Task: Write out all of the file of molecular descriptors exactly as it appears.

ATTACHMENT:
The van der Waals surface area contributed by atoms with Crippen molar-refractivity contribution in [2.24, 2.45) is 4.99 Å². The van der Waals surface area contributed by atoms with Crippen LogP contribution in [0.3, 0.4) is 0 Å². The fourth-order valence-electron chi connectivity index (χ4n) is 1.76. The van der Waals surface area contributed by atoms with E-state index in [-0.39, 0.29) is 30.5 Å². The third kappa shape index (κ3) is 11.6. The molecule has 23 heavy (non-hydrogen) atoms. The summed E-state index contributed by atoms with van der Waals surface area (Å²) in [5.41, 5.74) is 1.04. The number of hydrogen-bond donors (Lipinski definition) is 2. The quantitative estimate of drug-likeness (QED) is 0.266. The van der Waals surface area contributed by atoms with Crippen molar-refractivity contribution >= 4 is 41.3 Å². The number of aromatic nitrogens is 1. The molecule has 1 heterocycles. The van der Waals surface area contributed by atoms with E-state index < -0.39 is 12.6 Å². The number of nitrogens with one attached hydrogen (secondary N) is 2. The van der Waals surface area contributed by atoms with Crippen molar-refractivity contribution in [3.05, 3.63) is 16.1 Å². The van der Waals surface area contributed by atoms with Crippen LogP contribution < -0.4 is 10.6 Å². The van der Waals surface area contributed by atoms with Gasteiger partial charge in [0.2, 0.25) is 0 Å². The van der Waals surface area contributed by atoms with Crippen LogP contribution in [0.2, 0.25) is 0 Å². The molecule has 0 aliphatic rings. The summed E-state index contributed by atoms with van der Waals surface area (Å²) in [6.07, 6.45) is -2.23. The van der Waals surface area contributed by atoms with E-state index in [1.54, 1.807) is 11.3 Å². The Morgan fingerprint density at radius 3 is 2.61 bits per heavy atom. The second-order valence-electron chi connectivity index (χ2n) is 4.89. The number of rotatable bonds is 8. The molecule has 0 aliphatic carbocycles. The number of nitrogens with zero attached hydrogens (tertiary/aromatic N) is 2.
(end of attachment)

The van der Waals surface area contributed by atoms with Crippen molar-refractivity contribution in [2.24, 2.45) is 4.99 Å². The van der Waals surface area contributed by atoms with Crippen LogP contribution in [0.3, 0.4) is 0 Å². The fourth-order valence-electron chi connectivity index (χ4n) is 1.76. The van der Waals surface area contributed by atoms with E-state index in [-0.39, 0.29) is 30.5 Å². The third kappa shape index (κ3) is 11.6. The molecule has 23 heavy (non-hydrogen) atoms. The summed E-state index contributed by atoms with van der Waals surface area (Å²) in [5.41, 5.74) is 1.04. The number of hydrogen-bond donors (Lipinski definition) is 2. The quantitative estimate of drug-likeness (QED) is 0.266. The van der Waals surface area contributed by atoms with Crippen molar-refractivity contribution >= 4 is 41.3 Å². The number of aromatic nitrogens is 1. The molecule has 1 heterocycles. The van der Waals surface area contributed by atoms with E-state index < -0.39 is 12.6 Å². The number of nitrogens with one attached hydrogen (secondary N) is 2. The van der Waals surface area contributed by atoms with Crippen molar-refractivity contribution in [3.05, 3.63) is 16.1 Å². The van der Waals surface area contributed by atoms with Crippen LogP contribution < -0.4 is 10.6 Å². The van der Waals surface area contributed by atoms with Gasteiger partial charge in [0.2, 0.25) is 0 Å². The van der Waals surface area contributed by atoms with Crippen LogP contribution in [0.2, 0.25) is 0 Å². The molecule has 0 aliphatic rings. The summed E-state index contributed by atoms with van der Waals surface area (Å²) in [6.07, 6.45) is -2.23. The van der Waals surface area contributed by atoms with E-state index in [1.54, 1.807) is 11.3 Å². The Morgan fingerprint density at radius 3 is 2.61 bits per heavy atom. The second-order valence-electron chi connectivity index (χ2n) is 4.89. The number of rotatable bonds is 8. The molecule has 0 aliphatic carbocycles. The number of nitrogens with zero attached hydrogens (tertiary/aromatic N) is 2.